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Academy trust recovering from money troubles reveals merger plan

PUBLISHED: 06:00 17 October 2019 | UPDATED: 10:24 17 October 2019

The Locksley School, part of The Short Stay School for Norfolk. Engage Trust, which runs the Short Stay School, has announced plans to merge with the Unity Education Trust, from which it has been receiving support. Picture: Archant

The Locksley School, part of The Short Stay School for Norfolk. Engage Trust, which runs the Short Stay School, has announced plans to merge with the Unity Education Trust, from which it has been receiving support. Picture: Archant

Copyright Archant Norfolk 2015

Two Norfolk academy trusts have reassured parents and carers that their imminent merger will not disrupt school life for pupils.

The Engage Trust, which runs the Short Stay School for Norfolk, is set to merge with the Dereham-based Unity Education Trust (UET) in the new year.

Parents and carers were informed of the merger in a letter earlier this month, after the trusts got the green light from the Department for Education following discussions in the summer term.

Following a period of turbulence the Engage Trust, Glyn Hambling, UET chief executive, took over as interim leader in 2018 and a second staff member, Andy Mason, has recently been seconded as director of school improvement.

Mr Hambling said it was a natural progression for the trusts. He added: "We are extremely proud of all the staff and children across the two trusts and we are very excited at continuing to build on the benefits that have been achieved to date."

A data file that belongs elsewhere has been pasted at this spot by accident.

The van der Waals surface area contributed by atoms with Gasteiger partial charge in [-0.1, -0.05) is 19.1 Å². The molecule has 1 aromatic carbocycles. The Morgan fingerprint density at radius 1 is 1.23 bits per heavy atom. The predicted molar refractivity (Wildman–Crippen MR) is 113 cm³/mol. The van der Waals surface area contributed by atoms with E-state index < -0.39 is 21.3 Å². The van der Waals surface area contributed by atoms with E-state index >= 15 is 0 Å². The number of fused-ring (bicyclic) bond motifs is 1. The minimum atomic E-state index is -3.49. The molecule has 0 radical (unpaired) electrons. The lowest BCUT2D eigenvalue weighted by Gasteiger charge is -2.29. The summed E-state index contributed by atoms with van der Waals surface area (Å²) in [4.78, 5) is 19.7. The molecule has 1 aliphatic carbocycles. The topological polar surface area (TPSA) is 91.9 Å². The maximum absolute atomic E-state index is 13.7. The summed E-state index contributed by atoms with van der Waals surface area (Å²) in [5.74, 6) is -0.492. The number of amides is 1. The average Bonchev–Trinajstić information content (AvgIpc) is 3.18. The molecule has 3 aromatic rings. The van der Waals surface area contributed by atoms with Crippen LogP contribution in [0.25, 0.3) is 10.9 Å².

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The letter to parents, signed by Mr Hambling and Engage Trust chairman of trustees Dennis Freeman, said: "We wish to reassure you that the merger will not alter the way our schools work day-to-day nor will students and parents notice any significant differences.

"ET [Engage Trust] schools will continue, as now, with their own identities and there will be no changes to admissions arrangements, uniforms, premises etc."

The Short Stay School caters for pupils excluded from mainstream schools and those with emotional and behavioural problems and operates from 10 sites including in Norwich, Great Yarmouth, King's Lynn and Thetford.

It had its Ofsted rating raised from requires improvement to good following an inspection in June.

The positive report followed a difficult period for the Engage Trust, during which it was left with a £1.2m hole in its finances which its former chief executive and chief financial officer were accused of down-playing to the board of directors.

However, current leaders say the trust has been through a transformation over the past two years and that it is regaining financial stability.

- Parents and carers are invited to share their thoughts on the merger by emailing trust@engage.norfolk.sch.uk by October 18.

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